First things first. Ellie Goulding has not “gone dubstep”. There were more than a few rumours, or rather slightly sexist assumptions, that Goulding would be embracing the wub, bass drop and rewind now she’s an item with the movement’s poster boy Skrillex, but it’s not to be. Instead, Halcyon sounds very much how you’d expect it to sound – namely, an Ellie Goulding album.
That’s not to say that this is a simple retread of Lights. There’s a bigger sound, more seemingly personal lyrics (inspired, as the pre-publicity tells us by Goulding’s break up with DJ Greg James last year) and a new producer, Jim Eliot of Kish Mauve replacing Light’s main collaborator Starsmith (although the latter makes a couple of appearances as well). Yet, like Lights, Halcyon struggles with consistency – there are excellent moments, but it never really gels together as a completely successful album.
When Halycon hits its stride though, it’s a quality pop album. Anything Can Happen sounds absolutely immense, a huge, bass-driven stomp with an insanely catchy chorus, opening track Don’t Tell A Word sounds like a statement of intent – a slow build up before exploding into a monstrous drum-heavy anthem, while Explosions and I Know You Care see Goulding and Eliot go for a more subtle approach which works quite beautifully.
It’s a similar approach that Florence And The Machine took last year with Ceremonials – an obvious nod to the American market that both Goulding and Florence Welch are successfully starting to crack. Yet, like with Welch, something of the original’s charm has been lost. There’s a few too many tracks that just float on by, lacking any real charisma, not helped by Goulding’s tendency to squeak her lyrics.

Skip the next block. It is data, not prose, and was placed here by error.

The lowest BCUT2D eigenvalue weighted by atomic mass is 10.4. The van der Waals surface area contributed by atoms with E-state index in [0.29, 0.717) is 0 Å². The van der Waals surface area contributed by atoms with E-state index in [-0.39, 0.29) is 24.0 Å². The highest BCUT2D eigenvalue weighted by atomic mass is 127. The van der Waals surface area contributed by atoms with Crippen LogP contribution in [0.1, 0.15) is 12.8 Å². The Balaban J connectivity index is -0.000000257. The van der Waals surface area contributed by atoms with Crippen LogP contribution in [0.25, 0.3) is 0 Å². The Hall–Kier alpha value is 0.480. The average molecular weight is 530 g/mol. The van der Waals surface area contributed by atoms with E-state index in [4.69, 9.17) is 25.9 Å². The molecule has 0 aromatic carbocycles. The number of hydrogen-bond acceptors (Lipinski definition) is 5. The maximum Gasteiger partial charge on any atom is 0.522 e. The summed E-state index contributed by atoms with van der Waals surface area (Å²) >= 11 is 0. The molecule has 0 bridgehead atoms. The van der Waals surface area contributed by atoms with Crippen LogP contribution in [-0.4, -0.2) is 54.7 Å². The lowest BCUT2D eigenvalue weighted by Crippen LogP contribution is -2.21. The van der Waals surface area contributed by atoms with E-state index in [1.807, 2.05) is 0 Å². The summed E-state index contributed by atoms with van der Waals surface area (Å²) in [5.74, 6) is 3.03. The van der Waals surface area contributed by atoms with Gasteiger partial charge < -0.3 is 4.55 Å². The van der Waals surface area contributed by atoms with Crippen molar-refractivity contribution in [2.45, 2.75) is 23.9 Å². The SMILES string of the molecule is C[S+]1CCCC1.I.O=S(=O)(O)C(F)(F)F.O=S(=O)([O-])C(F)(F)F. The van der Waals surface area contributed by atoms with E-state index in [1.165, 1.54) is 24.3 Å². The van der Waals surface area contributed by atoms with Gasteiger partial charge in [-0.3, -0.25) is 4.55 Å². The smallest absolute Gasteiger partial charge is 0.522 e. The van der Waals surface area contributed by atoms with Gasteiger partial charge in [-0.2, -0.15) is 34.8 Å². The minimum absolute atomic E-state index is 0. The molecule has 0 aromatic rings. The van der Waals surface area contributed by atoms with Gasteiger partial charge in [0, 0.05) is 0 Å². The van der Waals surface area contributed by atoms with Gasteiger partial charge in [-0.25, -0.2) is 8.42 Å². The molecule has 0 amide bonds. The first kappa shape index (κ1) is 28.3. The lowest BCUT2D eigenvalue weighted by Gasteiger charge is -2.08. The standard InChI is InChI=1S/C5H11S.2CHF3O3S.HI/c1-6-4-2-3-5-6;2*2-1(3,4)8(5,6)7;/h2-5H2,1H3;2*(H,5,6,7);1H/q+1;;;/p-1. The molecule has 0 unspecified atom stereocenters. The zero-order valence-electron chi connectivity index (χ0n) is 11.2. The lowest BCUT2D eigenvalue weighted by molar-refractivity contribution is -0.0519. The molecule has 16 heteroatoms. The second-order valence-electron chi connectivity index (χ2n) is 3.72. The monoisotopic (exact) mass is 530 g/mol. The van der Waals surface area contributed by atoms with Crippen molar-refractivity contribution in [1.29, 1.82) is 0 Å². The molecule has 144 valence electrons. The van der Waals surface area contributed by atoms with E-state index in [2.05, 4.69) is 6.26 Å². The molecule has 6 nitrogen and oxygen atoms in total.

Yes, that voice. We need to talk about Ellie’s vocals. At times on Halycon, it’s unclear whether Goulding has been heavily auto-tuned or whether she’s actually impersonating someone being auto-tuned. At times, it becomes difficult to listen to, such as on Atlantis where she nasally cries “When you go, when you go” on the chorus while also appearing to yodel in the background. Sometimes though, those idiosyncratic vocals work just fine – Only You which sounds like a dancefloor anthem in the making, or on the gorgeous Explosions, her most emotional and impassioned vocal since the debut album’s The Writer. Elsewhere though, she’s the very definition of a Marmite singer.
Goulding has certainly matured as a lyricist though. One listen to Halycon leaves you in no doubt where her head was during the recording of the album, and songs such as Joy and I Know You Care could give Adele a run for her money in the ‘broken-hearted ballad’ market. Even Hanging On seems to slot nicely into place, despite it being an Active Child cover version (and the review copy that we recieved didn’t feature Tinie Tempah rambling on about Gaviscon, which is an added bonus).
There are a few too many tracks though that seem to prioritise atmosphere over a strong melody. It’s weighed down by a characterless mid-section where the title track and Figure 8 seem like filler, and the annoying Atlantis and bland Dead In The Water make for a disappointingly uninspiring end to the album. It will undoubtedly contribute to a continuing successful profile over the Atlantic, but it looks like we may have to wait a bit longer for a truly successful album from Ellie Goulding.